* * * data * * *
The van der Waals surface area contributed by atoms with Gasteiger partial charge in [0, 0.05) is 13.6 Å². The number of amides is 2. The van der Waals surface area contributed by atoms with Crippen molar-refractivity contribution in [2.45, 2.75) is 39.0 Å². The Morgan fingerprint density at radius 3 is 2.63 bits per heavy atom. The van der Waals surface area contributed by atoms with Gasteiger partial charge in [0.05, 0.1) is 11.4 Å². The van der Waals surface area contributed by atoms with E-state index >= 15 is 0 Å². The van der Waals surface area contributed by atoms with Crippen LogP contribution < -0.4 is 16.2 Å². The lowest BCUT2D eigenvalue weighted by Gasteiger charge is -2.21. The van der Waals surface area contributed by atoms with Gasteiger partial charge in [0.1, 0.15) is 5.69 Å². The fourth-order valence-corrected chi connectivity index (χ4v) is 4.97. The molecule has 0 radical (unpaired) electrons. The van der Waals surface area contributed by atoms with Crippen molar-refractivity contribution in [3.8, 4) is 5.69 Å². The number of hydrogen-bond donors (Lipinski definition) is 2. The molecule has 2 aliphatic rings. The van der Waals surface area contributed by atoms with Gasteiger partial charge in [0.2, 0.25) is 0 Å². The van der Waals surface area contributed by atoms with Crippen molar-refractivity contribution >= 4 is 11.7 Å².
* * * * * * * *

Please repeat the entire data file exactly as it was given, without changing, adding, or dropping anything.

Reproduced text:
The van der Waals surface area contributed by atoms with Gasteiger partial charge in [0, 0.05) is 13.6 Å². The number of amides is 2. The van der Waals surface area contributed by atoms with Crippen molar-refractivity contribution in [2.45, 2.75) is 39.0 Å². The Morgan fingerprint density at radius 3 is 2.63 bits per heavy atom. The van der Waals surface area contributed by atoms with Gasteiger partial charge in [0.05, 0.1) is 11.4 Å². The van der Waals surface area contributed by atoms with E-state index >= 15 is 0 Å². The van der Waals surface area contributed by atoms with Crippen LogP contribution < -0.4 is 16.2 Å². The lowest BCUT2D eigenvalue weighted by Gasteiger charge is -2.21. The van der Waals surface area contributed by atoms with Gasteiger partial charge in [0.1, 0.15) is 5.69 Å². The fourth-order valence-corrected chi connectivity index (χ4v) is 4.97. The molecule has 0 radical (unpaired) electrons. The van der Waals surface area contributed by atoms with Crippen molar-refractivity contribution in [3.8, 4) is 5.69 Å². The number of hydrogen-bond donors (Lipinski definition) is 2. The molecule has 2 aliphatic rings. The van der Waals surface area contributed by atoms with Gasteiger partial charge in [0.2, 0.25) is 0 Å². The van der Waals surface area contributed by atoms with Crippen molar-refractivity contribution >= 4 is 11.7 Å².